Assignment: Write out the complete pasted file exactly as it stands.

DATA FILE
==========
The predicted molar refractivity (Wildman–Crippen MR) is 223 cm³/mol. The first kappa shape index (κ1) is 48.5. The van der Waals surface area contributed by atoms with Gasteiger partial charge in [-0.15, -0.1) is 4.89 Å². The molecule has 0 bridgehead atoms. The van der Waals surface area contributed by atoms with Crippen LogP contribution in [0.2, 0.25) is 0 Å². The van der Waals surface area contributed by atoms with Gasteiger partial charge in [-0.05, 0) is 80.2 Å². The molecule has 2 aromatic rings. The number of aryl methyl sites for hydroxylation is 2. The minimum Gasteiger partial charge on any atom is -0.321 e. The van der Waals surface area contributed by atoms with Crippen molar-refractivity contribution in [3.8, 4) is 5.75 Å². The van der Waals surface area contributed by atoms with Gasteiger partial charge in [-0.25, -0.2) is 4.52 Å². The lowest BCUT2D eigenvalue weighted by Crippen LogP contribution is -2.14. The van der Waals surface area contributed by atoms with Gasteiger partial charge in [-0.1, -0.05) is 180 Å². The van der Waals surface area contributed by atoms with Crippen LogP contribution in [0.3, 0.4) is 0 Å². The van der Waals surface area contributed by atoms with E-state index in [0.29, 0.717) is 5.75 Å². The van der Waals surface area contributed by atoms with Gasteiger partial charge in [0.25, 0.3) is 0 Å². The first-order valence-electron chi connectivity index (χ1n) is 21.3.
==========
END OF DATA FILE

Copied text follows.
The predicted molar refractivity (Wildman–Crippen MR) is 223 cm³/mol. The first kappa shape index (κ1) is 48.5. The van der Waals surface area contributed by atoms with Gasteiger partial charge in [-0.15, -0.1) is 4.89 Å². The molecule has 0 bridgehead atoms. The van der Waals surface area contributed by atoms with Crippen LogP contribution in [0.2, 0.25) is 0 Å². The van der Waals surface area contributed by atoms with Gasteiger partial charge in [-0.05, 0) is 80.2 Å². The molecule has 2 aromatic rings. The number of aryl methyl sites for hydroxylation is 2. The minimum Gasteiger partial charge on any atom is -0.321 e. The van der Waals surface area contributed by atoms with Crippen molar-refractivity contribution in [3.8, 4) is 5.75 Å². The van der Waals surface area contributed by atoms with Gasteiger partial charge in [-0.25, -0.2) is 4.52 Å². The lowest BCUT2D eigenvalue weighted by Crippen LogP contribution is -2.14. The van der Waals surface area contributed by atoms with Gasteiger partial charge in [-0.1, -0.05) is 180 Å². The van der Waals surface area contributed by atoms with Crippen LogP contribution in [0.3, 0.4) is 0 Å². The van der Waals surface area contributed by atoms with E-state index in [0.29, 0.717) is 5.75 Å². The van der Waals surface area contributed by atoms with Gasteiger partial charge in [0.25, 0.3) is 0 Å². The first-order valence-electron chi connectivity index (χ1n) is 21.3.